Stephen Port murder inquiries ‘took back seat due to workload’, inquest told
A senior detective has denied that his colleagues were “lazy” in failing to link the deaths of four young, gay men in near-identical circumstances, at the hands of drug-rape predator Stephen Port saying they were battling with “relentless” workloads.
Detective Inspector Tony Kirk, who was the head of local policing in Barking, east London, at the time of Port’s killing spree, said borough officers were having to deal with “hundreds of crimes every day”, meaning long-term investigations had to “take a back seat”.
He said he had thought about the Port case “every day” since the killer was finally detected, 16 months after he murdered his first victim, and would probably continue to do so.
He told inquest jurors at Barking Town Hall: “I’m not going to excuse what happened.
“But these were not officers who were lazy, they were working relentlessly in difficult conditions with very little reward (recognition).”
Inquests are being held into the deaths of Anthony Walgate, Gabriel Kovari, Daniel Whitworth and Jack Taylor between June 2014 and September 2015 to determine whether any of the victims could have been saved if police had acted differently.
They had all been fatally plied with the date-rape drug GHB by Port at his one-bedroom flat, before he dumped their bodies nearby.
None of the four victims had links to the area.
The inquests previously heard accusations that police ignored intelligence, including from the victims’ family members and friends, that led to Port, and that the Metropolitan Police murder squad turned down requests from the borough officers to take over the investigations.
Mr Kirk told the inquest jurors: “It’s the small things that were missed in this investigation that stick in my mind.”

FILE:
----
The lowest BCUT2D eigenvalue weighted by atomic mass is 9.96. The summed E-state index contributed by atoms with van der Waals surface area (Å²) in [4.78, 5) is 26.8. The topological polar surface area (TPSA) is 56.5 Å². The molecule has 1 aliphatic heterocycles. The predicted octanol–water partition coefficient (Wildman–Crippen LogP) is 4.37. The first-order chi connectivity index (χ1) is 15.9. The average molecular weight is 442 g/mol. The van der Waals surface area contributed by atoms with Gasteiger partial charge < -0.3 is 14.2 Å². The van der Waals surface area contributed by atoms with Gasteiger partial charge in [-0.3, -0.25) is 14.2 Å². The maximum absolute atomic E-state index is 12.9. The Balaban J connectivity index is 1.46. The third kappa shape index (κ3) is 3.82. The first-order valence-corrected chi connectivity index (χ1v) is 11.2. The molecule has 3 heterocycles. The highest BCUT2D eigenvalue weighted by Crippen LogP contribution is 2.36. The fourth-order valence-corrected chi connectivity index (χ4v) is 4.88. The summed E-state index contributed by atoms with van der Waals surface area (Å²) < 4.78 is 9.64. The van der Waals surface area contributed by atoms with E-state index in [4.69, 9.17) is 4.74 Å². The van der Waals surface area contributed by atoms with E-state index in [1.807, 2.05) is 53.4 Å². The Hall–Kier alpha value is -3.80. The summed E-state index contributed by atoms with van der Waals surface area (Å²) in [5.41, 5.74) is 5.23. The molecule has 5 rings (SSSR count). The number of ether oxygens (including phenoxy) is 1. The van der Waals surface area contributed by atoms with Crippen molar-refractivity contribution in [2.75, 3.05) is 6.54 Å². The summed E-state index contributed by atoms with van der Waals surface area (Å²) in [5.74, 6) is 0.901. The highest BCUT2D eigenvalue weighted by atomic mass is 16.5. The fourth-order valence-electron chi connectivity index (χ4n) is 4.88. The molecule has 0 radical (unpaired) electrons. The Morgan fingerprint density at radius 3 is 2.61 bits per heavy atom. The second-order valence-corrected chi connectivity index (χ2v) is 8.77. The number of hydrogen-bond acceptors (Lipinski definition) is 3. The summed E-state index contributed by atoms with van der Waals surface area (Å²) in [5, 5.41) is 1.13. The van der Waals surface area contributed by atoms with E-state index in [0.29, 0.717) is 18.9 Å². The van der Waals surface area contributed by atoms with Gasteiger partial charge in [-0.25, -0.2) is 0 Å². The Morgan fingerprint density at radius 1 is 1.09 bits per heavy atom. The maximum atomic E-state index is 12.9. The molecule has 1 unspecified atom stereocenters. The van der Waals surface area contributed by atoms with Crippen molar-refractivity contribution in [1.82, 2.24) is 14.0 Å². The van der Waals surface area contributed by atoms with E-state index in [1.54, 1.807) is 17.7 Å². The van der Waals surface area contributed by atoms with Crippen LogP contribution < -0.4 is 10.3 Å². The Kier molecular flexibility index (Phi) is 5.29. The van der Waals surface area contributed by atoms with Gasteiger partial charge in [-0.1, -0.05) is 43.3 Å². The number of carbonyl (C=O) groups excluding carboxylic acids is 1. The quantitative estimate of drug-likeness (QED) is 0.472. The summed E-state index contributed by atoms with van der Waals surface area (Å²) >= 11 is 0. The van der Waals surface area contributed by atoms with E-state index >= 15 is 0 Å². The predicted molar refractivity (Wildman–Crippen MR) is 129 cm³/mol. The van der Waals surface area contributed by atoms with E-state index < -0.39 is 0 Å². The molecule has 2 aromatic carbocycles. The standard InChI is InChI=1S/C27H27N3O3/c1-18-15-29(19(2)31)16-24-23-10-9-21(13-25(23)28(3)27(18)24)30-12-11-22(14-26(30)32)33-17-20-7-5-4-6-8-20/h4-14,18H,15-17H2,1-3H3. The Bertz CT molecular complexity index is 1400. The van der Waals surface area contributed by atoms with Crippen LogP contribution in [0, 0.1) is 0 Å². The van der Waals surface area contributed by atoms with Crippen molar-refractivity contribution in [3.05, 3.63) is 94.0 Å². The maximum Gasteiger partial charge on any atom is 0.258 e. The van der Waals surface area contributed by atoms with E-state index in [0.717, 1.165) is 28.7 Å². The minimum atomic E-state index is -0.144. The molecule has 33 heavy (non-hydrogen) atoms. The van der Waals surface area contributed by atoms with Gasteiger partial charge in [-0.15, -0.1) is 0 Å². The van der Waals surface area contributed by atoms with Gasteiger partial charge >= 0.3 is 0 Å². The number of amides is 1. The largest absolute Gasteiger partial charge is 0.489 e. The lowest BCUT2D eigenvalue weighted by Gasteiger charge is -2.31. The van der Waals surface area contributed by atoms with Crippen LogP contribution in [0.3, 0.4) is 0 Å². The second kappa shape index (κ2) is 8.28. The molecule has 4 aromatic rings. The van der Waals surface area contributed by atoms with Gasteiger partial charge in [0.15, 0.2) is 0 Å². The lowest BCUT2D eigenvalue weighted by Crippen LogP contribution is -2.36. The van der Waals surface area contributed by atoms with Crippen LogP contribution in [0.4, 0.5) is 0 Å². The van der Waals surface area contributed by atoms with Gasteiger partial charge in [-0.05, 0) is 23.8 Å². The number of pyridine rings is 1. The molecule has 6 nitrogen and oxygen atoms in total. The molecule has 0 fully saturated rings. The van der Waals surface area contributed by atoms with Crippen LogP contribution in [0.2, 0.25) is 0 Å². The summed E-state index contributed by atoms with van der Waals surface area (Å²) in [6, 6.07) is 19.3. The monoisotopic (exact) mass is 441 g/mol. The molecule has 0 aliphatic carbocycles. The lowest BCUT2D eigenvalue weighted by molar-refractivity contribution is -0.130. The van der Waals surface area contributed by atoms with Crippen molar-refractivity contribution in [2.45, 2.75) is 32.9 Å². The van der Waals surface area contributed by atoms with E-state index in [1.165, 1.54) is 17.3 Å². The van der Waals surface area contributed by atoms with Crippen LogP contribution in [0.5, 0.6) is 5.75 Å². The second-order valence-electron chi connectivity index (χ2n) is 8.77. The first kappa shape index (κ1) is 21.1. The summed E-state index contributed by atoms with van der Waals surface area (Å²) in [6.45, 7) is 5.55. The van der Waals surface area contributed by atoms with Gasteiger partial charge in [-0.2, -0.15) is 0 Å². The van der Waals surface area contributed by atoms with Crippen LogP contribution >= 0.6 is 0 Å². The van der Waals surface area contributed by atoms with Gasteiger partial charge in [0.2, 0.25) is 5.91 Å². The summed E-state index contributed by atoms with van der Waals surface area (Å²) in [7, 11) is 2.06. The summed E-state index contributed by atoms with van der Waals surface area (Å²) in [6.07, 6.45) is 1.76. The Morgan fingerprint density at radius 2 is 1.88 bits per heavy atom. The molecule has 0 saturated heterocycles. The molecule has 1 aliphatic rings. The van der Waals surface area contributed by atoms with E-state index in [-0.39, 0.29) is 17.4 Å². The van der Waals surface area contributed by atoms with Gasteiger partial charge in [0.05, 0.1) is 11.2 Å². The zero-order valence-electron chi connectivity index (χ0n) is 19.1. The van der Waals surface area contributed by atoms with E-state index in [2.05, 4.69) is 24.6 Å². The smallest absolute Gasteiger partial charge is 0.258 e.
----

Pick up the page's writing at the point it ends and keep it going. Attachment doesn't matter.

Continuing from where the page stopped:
But he added: “It’s not a case that these are the only things going on for these officers.
“That’s why the links weren’t made.
“When you have hundreds of crimes every day coming in, ten or 20 prisoners a day, critical incidents, missing people – any protracted investigation has to take a back seat.
“We have to prioritise.
“That’s the one problem with borough work, you can’t turn off the flow of work.
“Prisoners come in at all times of the day, you can never predict it.
“Sunday morning can be quiet, you can come in to 10 prisoners.
“It’s really a thankless task for those officers.”
He said it was “a truly goosebumps moment” when a detective working on the Walgate investigation recognised Port as the previously unidentified man spotted on CCTV walking with Mr Taylor before he died.
Mr Walgate, 23, Mr Kovari, 22, Mr Whitworth, 21, and Mr Taylor, 25, were all murdered during a 16-month period between June 2014 and September 2015.
Port, now 46, a former escort and bus depot chef, will die behind bars after being given a whole-life jail sentence for the crimes.
The inquests continue.
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